Colt News: Closing the Door on Fond Memories

By Scott E. Kinney, Atlantic News Staff Writer

Atlantic News, Friday, November 11, 2005

[The following article is courtesy of Atlantic News.]

STAYING ON TO THE END --Colt News Store Manager Jean Power stands in familiar territory behind the store's counter. The store will be closing at the end of the year.
[Atlantic News Photo bye Scott E. Kinney / Courtesy Photos]

HAMPTON -- When Colt News Store closes its door for the final time on Saturday, Dec. 31, it will also bring a close to another chapter in town history.

The life of the store, 81 years in total, has seen the country involved in several conflicts, multiple presidencies and one walk on the moon.

To put it another way, the store was only six years shy of being in business during the last two times the Boston Red Sox have won the World Series.

H. Alfred Casassa, local attorney and current owner of the store, was a boy of 13 who lived on Dearborn Avenue when his parents and grandmother acquired the shop from David Colt in 1944. Colt had owned an operated the store for 20 years.

"I grew up with the business, which is why it was so difficult for me to close it," said Casassa.

When Casassa's grandmother Hazel Simonds and parents Herbert and Olga Casassa bought the store the country was involved in the "war to end all wars." As a result, gas was rationed and Casassa recalls visitors arriving at the train station across from the store before catching a bus or a taxi to the beach. Those visitors created what Casassa called "a bustling downtown business.

Page 606, Randall's "History of Hampton, 1888-1988": Colt's News Store, 1930s.
{Photo not in original article}
[Courtesy Glyn Eastman.]

"At that time Colt News Store was the only place you could buy a newspaper in this town," he said.

The wholesale newspaper side of the business employed several young boys, age 10 and up, to hawk the papers from Boston, New York, Seabrook and Hampton. Casassa was among them until he was old enough to drive. Over the years four generations have been involved in the store's operation, including Casassa's children, Robert, Ann and Christine.

Casassa's most vivid memory of the store were the players from the Hampton Playhouse, who used to hang out at the store's lunch counter complete with soda fountain.

During that time, Casassa said he would see actors and actresses on the rise as well as some on the decline of their careers.

Among them were Blythe Danner, mother of Gwyneth Paltrow, who starred most recently in "Meet the Fockers", and Golden Girl Rue McClanahan.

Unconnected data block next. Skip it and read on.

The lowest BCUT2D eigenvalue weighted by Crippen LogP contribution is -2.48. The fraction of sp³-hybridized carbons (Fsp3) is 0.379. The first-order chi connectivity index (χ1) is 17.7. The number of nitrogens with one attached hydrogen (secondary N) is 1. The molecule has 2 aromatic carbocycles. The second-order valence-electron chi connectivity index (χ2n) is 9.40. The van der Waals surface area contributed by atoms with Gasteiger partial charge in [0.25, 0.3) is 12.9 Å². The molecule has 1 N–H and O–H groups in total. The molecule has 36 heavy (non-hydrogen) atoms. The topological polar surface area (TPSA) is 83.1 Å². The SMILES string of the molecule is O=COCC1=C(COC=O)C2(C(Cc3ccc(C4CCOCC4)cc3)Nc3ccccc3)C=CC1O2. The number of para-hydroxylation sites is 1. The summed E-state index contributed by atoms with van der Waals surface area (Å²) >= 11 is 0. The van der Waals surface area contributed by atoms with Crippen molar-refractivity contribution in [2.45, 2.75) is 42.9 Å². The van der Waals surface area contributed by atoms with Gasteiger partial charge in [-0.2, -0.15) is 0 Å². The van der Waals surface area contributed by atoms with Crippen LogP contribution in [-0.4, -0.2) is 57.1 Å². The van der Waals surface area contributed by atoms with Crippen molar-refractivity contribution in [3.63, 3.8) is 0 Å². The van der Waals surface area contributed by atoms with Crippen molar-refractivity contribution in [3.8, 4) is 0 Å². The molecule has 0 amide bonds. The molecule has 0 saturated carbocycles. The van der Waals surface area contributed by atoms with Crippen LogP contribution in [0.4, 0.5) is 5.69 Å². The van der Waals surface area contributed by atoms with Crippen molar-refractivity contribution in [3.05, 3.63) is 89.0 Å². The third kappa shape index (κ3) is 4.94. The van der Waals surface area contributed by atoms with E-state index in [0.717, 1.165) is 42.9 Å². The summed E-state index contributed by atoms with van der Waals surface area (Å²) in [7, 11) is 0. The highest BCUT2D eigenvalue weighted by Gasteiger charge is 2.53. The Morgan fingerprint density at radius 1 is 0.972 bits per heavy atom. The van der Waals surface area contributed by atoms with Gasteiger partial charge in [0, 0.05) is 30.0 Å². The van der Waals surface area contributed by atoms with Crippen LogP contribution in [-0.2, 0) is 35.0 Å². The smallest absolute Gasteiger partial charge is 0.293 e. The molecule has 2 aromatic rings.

"I can remember many people who later became stars," said Casassa.

Colt News Store in 1953.

Colt News Store has also been host to several political movers and shakers looking to press the flesh with the locals. Nelson Rockefeller, presidential hopeful Harold Stassen (who made runs at presidential candidacy nine times from 1948 to 1992), and George W. Bush have all graced the doorway of the little shop.

Casassa said, among other things, increased traffic has affected shopping habits in the downtown area. He related a story of business owners in downtown during 1948. At that time local proprietors were up in arms over the construction of the New Hampshire turnpike (aka Route 95), fearing the negative effect it would have on their businesses. The business owners went so far as to protest the road's construction.

"Now, Route 1 is so congested that it's a detriment to businesses in downtown Hampton," he said.

Jean Power, store manager for 20 years, said she has seen the store transform from a drug-type store to that of a gift shop. The friendships she has made while working for Colt News are the most memorable part of her years with the store.

"It's the everyday exchange between people and what's going on in their lives," she said, "and Mr. Casassa has been very nice to work for."

Colt News Store in 1972.

Power said she is uncertain what she will do when the store closes, but she will keep herself busy.

"I'll do something," said Power. "I'm not the type to sit around and just clean house."

Casassa, who owns the building that is home to both Colt News Store and his law firm, Casassa and Ryan, said he hasn't decided what will become of the store once it is closed.

"That's step two," he said. "Right now, I'm working on step one."